JUNKride Interview: Cyclists on 2,000-mile Ride Roll Into Santa Monica, Raising Awareness of Ocean's 'Plastic Soup'
The JUNKride duo, Marcus Eriksen and Anna Cummins, in Seattle. Photo courtesy of Anna Cummins, used with permission.
On April 4th, two LA residents, Marcus Eriksen and Anna Cummins, set off an a 2,000-mile bike ride, the JUNKride, from Vancouver to Tijuana, to raise awareness and educate children and adults about the damage plastic is causing to our oceans.
The ride has lead them through dozens of cities including Portland, Seattle, Bainbridge Island, Chico and San Francisco, and has included stops to give presentations and lead discussions about the ''plastic soup-which has doubled in size in the past decade-despoiling our oceans." They have met with the Mayor of Portland, and Cummins has tested her own blood "for DDT, PCBs and other chemicals we all may be ingesting by eating fish that eat tainted plastic."
This Saturday, Los Angeles will have their chance to meet the JUNKride crew and join them for a group ride from the Santa Monica Pier to the Long Beach Surfrider International Surf Day event.
Anna took the time answer some questions for LAist about her experiences on the JUNKraft, how this lead to the JUNKride, the myths about recycling plastic and tips on avoiding plastic shampoo bottles with shampoo bars.
What inspired this journey?
Last year, Marcus and I spent a month sailing 4,000 miles across the North Pacific Ocean with the Algalita Marine Research Foundation. This was our foundation’s 6th expedition across the North Pacific Gyre, a slow rotating oceanic current, at the center of which our plastic trash accumulates, breaking down into smaller and smaller particles. During our 2008 voyage, we found that the density of plastic floating on the surface had doubled in less than a decade. We also found that 35% of the small fish we collected in our trawls had plastic in their stomachs. Our plastic trash is slowly but surely entering the food chain that we depend on.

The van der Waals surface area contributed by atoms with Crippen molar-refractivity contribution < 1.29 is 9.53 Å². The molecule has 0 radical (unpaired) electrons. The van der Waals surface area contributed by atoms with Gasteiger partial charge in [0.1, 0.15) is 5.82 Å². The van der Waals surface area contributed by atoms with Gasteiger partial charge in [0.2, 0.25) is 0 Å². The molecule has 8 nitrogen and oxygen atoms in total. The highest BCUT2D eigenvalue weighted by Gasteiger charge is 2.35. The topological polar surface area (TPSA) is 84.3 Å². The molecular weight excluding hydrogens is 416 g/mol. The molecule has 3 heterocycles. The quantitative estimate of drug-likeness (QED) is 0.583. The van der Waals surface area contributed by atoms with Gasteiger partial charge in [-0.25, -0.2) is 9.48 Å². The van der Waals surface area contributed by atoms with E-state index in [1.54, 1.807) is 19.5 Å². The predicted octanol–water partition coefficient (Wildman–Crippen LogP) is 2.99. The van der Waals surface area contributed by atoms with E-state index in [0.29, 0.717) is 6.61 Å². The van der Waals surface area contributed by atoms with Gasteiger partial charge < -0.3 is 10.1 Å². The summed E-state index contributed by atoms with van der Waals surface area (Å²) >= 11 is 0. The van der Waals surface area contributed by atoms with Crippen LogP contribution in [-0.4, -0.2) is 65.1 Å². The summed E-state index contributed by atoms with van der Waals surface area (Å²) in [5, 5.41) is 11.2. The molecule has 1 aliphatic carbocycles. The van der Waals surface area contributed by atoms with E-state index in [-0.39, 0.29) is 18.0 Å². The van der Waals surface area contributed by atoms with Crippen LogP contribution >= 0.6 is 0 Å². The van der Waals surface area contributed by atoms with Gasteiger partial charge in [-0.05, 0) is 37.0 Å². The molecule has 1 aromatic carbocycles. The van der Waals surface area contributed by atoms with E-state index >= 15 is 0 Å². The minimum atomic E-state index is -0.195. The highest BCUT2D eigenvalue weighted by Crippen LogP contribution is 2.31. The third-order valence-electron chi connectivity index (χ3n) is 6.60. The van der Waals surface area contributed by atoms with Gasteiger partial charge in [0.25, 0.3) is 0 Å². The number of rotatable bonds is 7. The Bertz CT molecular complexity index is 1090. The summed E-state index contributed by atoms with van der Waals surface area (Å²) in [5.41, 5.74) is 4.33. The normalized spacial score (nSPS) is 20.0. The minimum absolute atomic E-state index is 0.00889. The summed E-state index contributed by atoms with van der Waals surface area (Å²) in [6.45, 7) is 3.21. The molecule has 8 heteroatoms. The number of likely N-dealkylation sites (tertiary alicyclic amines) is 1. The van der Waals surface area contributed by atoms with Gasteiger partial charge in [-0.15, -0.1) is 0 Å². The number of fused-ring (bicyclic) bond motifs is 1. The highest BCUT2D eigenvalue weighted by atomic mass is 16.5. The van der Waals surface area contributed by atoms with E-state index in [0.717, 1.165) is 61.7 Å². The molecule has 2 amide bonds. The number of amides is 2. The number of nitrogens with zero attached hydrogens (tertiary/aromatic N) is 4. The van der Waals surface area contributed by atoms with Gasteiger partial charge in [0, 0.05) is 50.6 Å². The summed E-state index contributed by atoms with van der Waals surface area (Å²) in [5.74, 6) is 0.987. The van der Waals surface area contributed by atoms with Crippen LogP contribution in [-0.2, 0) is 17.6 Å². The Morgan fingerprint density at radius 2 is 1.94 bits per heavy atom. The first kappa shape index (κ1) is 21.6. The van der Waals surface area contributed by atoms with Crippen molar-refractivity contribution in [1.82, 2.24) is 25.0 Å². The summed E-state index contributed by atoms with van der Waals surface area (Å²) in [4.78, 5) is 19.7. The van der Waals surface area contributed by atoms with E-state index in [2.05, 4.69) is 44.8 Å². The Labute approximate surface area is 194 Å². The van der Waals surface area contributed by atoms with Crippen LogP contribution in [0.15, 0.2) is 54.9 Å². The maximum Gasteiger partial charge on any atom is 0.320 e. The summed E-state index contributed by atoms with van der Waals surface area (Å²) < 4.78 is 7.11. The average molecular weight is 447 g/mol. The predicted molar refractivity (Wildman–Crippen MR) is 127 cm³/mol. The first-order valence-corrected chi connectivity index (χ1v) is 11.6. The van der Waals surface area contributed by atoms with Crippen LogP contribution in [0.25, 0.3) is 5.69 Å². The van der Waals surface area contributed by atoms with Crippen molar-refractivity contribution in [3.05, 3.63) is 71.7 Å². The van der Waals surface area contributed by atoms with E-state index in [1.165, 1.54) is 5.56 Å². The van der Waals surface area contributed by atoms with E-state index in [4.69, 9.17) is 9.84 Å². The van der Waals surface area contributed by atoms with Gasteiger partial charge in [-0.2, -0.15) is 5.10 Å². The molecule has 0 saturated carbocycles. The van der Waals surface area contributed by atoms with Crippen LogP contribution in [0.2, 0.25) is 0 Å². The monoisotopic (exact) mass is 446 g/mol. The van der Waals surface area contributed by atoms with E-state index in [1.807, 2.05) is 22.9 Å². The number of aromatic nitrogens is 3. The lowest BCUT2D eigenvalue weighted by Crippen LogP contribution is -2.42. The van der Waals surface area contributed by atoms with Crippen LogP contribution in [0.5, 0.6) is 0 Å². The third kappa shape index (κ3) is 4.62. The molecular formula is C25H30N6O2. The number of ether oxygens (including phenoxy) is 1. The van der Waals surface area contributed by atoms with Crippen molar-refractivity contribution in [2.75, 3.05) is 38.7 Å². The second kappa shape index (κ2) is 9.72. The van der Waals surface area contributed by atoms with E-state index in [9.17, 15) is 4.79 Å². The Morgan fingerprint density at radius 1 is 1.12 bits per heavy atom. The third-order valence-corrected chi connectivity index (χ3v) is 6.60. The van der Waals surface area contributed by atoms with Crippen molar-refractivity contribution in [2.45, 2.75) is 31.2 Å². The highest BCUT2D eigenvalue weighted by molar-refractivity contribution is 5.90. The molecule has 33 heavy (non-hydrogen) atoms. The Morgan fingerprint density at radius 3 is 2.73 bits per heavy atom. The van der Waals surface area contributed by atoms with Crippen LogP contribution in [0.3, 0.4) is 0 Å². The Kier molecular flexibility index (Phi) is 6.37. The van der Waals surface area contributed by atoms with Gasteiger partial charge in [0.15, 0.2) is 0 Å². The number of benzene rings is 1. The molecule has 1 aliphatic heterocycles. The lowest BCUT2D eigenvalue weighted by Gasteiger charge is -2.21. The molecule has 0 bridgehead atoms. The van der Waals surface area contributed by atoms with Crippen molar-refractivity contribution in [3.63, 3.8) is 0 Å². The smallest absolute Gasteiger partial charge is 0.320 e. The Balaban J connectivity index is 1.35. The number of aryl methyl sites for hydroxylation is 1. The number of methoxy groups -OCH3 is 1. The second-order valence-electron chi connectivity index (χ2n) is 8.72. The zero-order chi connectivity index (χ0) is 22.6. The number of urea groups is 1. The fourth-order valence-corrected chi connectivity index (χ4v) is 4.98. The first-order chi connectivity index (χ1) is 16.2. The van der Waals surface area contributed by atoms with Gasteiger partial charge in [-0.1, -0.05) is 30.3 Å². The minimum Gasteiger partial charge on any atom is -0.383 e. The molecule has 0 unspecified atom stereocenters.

To draw attention to this alarming eco-tastrophe, we decided to launch a 3 part campaign called “Message in a Bottle”. We’d already collected 100 surface samples full of plastic and zooplankton to give away - part 1. Then, to launch the issue into the public eye, we built a raft called JUNK out of 15,000 plastic bottles, which Marcus and our friend Joel Paschal sailed from Long beach to Hawaii, in 88 days. With the media attention this drew, we’re now riding 2,000 miles along the coast, from Vancouver BC to Mexico, to give presentations and give away gyre samples to legislators and educators. We can’t afford this “out of sight, out of mind” mentality any longer, and must begin stemming the flow of plastic trash into our oceans.
What has been the most rewarding experience of the ride so far?
Getting to hand deliver samples of Pacific Ocean, full of plastic and zooplankton, to 5 mayors. Once people have a chance to see what we’ve seen floating thousands of miles from land - a thin plastic soup fouling our beautiful blue Pacific, they are inspired to make a difference.
Having our JUNKraft displayed on the front steps of the State Capitol in Sacramento was another highlight. 2 ½ months of hard work to gather materials, raise funds, build a raft from 15,000 plastic bottles, and then 3 months risking a 2,600 mile journey across the ocean paid off and then some. As JUNKraft was surrounded by hundreds of school children, teachers and legislators, all learning more about Algalita’s research on plastic in the marine environment, we felt our efforts had made at least a small difference.
What has been the greatest challenge?
There are a few major challenges to the plastics issue. One: disposable plastics are now deeply imbedded in our culture. Our insatiable appetite for cheap, expendable, short-term convenience relates directly to the plastics trash we now find in all corners of the world. To truly tackle plastic pollution, we need to address this much larger issue - our focus on immediate profits over longer term sustainability. Granted, that’s a big one....